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Plant Cell. 2007 Dec;19(12):3990-4006. doi: 10.1105/tpc.107.050179. Epub 2007 Dec 28.

A naturally occurring mutation in an Arabidopsis accession affects a beta-D-galactosidase that increases the hydrophilic potential of rhamnogalacturonan I in seed mucilage.

Author information

1
Laboratoire de Biologie des Semences, Unité Mixte de Recherche 204 Institut National de la Recherche Agronomique, AgroParisTech, Institut Jean-Pierre Bourgin, F-78026 Versailles Cedex, France.

Abstract

The Arabidopsis thaliana accession Shahdara was identified as a rare naturally occurring mutant that does not liberate seed mucilage on imbibition. The defective locus was found to be allelic to the mum2-1 and mum2-2 mutants. Map-based cloning showed that MUCILAGE-MODIFIED2 (MUM2) encodes the putative beta-D-galactosidase BGAL6. Activity assays demonstrated that one of four major beta-D-galactosidase activities present in developing siliques is absent in mum2 mutants. No difference was observed in seed coat epidermal cell structure between wild-type and mutant seed; however, weakening of the outer tangential cell wall by chemical treatment resulted in the release of mucilage from mum2 seed coat epidermal cells, and the mum2 mucilage only increased slightly in volume, relative to the wild type. Consistent with the absence of beta-D-galactosidase activity in the mutant, the inner layer of mucilage contained more Gal. The allocation of polysaccharides between the inner and outer mucilage layers was also modified in mum2. Mass spectrometry showed that rhamnogalacturonan I in mutant mucilage had more branching between rhamnose and hexose residues relative to the wild type. We conclude that the MUM2/BGAL6 beta-D-galactosidase is required for maturation of rhamnogalacturonan I in seed mucilage by the removal of galactose/galactan branches, resulting in increased swelling and extrusion of the mucilage on seed hydration.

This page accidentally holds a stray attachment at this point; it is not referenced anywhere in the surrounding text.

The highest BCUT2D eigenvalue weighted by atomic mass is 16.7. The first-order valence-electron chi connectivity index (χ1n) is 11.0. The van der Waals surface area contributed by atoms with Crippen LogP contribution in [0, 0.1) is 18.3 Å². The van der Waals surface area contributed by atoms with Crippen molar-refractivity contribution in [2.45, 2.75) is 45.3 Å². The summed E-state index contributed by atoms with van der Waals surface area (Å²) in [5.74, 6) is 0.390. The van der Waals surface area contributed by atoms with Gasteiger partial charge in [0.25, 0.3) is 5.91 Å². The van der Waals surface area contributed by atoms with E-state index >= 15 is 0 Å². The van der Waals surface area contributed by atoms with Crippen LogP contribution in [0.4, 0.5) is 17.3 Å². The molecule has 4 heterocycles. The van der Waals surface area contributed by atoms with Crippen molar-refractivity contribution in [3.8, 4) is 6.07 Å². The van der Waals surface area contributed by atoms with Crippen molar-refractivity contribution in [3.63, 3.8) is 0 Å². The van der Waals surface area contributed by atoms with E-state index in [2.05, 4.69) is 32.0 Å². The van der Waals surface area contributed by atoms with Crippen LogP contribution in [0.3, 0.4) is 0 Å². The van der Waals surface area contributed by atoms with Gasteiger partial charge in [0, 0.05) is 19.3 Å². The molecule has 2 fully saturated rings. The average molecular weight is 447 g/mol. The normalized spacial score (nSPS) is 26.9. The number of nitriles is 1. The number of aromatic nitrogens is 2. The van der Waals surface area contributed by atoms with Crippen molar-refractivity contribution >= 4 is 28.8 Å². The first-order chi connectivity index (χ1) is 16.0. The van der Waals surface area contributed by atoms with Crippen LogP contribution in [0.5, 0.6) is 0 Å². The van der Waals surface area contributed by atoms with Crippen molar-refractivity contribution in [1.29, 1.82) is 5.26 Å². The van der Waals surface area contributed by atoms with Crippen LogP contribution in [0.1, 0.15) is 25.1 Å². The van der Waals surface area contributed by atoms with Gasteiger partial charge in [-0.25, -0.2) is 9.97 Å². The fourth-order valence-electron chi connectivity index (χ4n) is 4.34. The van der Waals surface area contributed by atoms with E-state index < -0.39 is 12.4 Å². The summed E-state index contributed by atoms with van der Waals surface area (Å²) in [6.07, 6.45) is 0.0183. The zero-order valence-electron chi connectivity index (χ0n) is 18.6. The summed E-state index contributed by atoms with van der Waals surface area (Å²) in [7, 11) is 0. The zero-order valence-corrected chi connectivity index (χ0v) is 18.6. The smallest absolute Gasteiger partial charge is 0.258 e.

PMID:
18165330
PMCID:
PMC2217647
DOI:
10.1105/tpc.107.050179
[Indexed for MEDLINE]
Free PMC Article

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